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Thursday, June 16, 2016
12:30 PM - 1:30 PM
T-DO Conference Room (TA-3, Bldg 123 Room 121)

Quantum Lunch

Quantum thermalization through entanglement

Adam Kaufman
Department of Physics, Harvard University

Entanglement within a many-body system is a defining feature of strongly correlated quantum systems. Recent theoretical developments point to the entropy of entanglement as a means to classify unusual quantum phases, such as spin liquids and topological phases. In this talk I will present an experimental scheme to probe entanglement in itinerant systems through interference of two copies of a many-body state. Akin to Hong-Ou-Mandel interference of photons, this measurement performed with ultracold atoms probes the indistinguishability of quantum states. I will discuss how this interference allows us to measure quantum purity, second order Rényi (entanglement) entropy and mutual information within finite Bose-Hubbard chains. In the context of these techniques, I will focus on our investigation of the dynamics of quenched, isolated bosonic systems. Here we observe that thermal ensembles appear to emerge from a pure quantum state, while the entanglement entropy quantitatively approaches the thermal entropy. Our observations experimentally illustrate the role of entanglement in facilitating thermalization of pure systems undergoing unitary dynamics. Adam Kaufman received his undergraduate degree at Amherst College, and recently received his Ph.D. in physics at JILA and the University of Colorado at Boulder. His Ph.D. work focused on quantum control of single atoms in optical tweezers using laser-cooling techniques. He is now a post-doctoral fellow at Harvard University, in the group of Markus Greiner, where he works on microscopy of strongly-interacting systems of lattice-confined bosons.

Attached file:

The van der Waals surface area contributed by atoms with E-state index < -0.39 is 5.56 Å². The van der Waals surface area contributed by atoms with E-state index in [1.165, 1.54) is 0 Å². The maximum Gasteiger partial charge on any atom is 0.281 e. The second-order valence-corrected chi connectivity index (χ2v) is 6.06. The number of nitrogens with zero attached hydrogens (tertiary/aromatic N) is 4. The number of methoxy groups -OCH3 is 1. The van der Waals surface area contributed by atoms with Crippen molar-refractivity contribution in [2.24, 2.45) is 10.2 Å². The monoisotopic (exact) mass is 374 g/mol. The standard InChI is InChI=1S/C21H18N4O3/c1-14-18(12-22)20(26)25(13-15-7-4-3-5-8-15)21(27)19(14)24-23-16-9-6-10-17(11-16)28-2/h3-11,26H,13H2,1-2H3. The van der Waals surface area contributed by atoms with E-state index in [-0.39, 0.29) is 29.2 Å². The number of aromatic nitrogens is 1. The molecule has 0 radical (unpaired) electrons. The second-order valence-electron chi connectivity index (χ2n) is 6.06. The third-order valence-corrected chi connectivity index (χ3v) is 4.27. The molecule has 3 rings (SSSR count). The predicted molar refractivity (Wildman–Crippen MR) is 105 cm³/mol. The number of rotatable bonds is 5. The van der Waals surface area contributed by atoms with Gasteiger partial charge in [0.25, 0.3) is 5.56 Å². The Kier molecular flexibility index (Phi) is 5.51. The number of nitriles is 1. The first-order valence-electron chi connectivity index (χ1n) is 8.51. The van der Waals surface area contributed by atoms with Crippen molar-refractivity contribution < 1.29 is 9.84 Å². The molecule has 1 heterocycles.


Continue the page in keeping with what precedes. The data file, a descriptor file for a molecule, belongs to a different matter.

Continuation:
Host: Sebastian Deffner